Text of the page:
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Once complete I could then connect to the provisioning service. The provisioning service should only be called once per device and it is up to the device to store its configuration in a persistent store. This did not appear to be working on my device. Some of the settings were being but the topic urls were not. I changed the type from a URI to a string and the persistence then seemed to work and I only went to provision once. Each time the provisioning service is called a new subscription is create and a new access control identity and rule are also created.

With all this fixed I could now send messages, but I could not see them. this was because I didn’t have a subscriber to the topic where the data was published. This is easily resolved by creating one, but it will only receive new messages. Any messages sent before the subscription is created will be lost.

The provisioning service also has a web page that allows you to send commands to each device. It will broadcast a message to all devices by putting a single message into the devices topic and it sets the Broadcast property to be true. During provisioning the subscription that is created has a SQL Filter applied which allows the subscription to only receive messages that are targeted specifically at the device or if they are broadcast. The web page puts a message into the topic to tell the device to set its temperature to a specific value.The device should be listening for messages to its subscription and will act on the command once it is received.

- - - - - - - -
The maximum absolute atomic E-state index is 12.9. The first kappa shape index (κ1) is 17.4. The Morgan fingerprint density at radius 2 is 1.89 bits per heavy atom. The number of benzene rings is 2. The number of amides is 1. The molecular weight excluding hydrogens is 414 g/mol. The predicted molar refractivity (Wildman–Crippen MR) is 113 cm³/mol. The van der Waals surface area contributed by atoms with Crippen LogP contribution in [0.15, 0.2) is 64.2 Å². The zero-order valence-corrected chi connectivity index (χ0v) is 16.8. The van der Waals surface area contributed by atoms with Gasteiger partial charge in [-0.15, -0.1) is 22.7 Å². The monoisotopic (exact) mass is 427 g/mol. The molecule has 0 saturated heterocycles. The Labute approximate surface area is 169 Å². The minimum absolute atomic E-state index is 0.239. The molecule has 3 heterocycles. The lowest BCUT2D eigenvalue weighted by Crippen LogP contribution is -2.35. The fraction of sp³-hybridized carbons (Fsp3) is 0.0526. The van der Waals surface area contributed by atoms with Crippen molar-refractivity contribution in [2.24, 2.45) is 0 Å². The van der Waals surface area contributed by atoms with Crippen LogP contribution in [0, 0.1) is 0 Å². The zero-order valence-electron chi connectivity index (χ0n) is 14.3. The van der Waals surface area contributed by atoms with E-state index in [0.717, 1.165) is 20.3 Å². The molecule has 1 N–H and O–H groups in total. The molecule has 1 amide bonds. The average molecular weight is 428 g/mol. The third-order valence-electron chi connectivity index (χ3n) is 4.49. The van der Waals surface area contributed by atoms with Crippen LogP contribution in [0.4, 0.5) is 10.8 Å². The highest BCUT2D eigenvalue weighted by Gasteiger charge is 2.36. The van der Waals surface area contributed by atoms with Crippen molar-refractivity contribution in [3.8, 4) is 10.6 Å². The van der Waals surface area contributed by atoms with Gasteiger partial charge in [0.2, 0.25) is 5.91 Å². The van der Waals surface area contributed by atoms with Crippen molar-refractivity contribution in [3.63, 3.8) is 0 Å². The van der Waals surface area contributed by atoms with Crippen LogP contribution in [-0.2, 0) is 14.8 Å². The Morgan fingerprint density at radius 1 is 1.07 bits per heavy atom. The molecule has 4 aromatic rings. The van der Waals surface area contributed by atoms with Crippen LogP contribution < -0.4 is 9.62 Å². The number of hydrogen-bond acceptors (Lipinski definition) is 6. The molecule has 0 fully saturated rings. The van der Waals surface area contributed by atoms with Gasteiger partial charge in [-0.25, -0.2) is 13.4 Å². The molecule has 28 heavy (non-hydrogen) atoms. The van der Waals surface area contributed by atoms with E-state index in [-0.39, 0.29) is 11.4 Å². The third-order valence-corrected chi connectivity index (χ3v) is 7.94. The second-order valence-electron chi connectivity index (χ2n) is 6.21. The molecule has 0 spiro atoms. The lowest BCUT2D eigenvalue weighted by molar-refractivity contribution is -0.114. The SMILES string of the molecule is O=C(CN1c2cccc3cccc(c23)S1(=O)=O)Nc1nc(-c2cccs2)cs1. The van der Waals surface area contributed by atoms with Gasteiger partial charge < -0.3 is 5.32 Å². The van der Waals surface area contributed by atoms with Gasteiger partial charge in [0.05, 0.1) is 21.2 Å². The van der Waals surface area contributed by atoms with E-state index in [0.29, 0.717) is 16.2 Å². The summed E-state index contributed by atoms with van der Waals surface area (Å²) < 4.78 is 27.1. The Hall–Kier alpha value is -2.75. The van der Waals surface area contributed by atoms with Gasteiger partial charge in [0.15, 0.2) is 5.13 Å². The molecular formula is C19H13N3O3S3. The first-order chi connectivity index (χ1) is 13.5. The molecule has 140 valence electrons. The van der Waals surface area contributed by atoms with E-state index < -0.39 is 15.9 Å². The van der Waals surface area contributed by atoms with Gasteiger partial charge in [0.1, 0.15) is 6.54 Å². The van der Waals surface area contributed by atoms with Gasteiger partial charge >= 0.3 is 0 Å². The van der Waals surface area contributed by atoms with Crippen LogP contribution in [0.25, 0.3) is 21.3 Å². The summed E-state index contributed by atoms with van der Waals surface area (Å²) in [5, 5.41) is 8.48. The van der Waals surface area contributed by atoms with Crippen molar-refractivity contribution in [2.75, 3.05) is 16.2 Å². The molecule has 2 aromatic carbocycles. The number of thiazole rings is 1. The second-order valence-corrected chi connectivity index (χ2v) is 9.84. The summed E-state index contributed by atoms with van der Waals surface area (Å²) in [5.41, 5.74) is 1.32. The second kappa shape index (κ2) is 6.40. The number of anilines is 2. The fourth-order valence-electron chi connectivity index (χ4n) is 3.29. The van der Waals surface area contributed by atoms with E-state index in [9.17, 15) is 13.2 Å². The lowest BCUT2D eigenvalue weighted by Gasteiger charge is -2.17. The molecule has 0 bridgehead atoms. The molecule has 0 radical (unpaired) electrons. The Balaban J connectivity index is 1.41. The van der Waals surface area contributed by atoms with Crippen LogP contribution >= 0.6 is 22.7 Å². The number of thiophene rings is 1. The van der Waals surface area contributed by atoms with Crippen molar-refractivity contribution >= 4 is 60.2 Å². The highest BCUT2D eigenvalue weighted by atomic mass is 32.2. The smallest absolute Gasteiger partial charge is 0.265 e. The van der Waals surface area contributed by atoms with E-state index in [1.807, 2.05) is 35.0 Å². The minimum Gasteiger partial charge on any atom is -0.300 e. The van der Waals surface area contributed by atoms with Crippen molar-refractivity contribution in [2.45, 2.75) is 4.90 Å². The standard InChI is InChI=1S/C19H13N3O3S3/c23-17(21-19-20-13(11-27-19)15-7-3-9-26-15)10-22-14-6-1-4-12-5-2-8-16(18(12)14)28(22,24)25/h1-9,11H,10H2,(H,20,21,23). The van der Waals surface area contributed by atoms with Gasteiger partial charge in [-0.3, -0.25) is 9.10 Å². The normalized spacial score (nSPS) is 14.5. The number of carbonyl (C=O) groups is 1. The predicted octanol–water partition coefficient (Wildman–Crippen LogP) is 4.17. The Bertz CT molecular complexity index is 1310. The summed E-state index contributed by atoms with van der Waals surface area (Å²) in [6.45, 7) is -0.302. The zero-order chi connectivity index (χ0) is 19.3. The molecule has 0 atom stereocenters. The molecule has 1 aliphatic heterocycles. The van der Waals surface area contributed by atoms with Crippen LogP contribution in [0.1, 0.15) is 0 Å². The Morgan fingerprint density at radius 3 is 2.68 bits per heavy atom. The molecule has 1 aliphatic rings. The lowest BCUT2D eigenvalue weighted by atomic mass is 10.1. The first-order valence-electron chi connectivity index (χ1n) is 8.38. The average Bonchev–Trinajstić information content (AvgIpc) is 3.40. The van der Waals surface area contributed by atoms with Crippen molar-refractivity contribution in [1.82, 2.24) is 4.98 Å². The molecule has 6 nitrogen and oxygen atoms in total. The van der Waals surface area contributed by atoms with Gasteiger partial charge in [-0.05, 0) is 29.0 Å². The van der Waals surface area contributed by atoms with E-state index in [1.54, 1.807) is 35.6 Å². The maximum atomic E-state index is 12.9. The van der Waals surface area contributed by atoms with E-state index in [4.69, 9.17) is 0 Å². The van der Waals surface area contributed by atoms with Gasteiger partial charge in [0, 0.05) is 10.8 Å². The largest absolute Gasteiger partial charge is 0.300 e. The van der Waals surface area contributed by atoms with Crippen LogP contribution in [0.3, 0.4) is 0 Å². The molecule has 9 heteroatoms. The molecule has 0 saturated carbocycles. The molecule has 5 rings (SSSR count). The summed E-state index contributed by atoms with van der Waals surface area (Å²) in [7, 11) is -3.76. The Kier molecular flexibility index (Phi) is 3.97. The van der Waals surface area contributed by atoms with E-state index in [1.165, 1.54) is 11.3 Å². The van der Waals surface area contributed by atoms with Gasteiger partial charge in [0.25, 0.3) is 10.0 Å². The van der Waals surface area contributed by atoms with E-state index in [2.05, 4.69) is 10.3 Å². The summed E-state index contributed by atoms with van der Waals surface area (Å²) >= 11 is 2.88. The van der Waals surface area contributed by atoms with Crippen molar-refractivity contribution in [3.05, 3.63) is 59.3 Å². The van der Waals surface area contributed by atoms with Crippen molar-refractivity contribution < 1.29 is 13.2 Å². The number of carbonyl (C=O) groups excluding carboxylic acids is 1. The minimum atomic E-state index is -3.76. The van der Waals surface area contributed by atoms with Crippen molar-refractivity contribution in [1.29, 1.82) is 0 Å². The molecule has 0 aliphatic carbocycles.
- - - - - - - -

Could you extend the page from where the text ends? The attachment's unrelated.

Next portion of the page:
The device never seemed to receive the message even though the Service Bus Explorer showed that the message was waiting in the queue. Whenever we tried to connect to the subscription “Bad Request” was being returned. After investigation is turns out that the sample only ever sets the event topic uri and not the devices topic uri. When we try and retrieve the device commands we are trying to connect to the events topic which is not a subscription. The sample needs modifying in Microsoft.ServiceBus.Micro project in the MessagingClient class. I added an extra Uri to the constructor and modified the CreateReceiveRequest and CreateLockRequest methods to use this Uri.

The final thing I changed was the command that is sent from the web page and how it was received:

The sender code in Default.aspx.cs in the BackEndWebrole Project

deviceSender.Broadcast(new Dictionary<string, object> { { "Temperature", this.TextBox1.Text } }, "SetTemperature");

And the receiver code in Program.cs in the ServiceBusApp project:

switch (commandType)
{
      case "SetTemperature":
      if (cmd.Properties.Contains("Temperature"))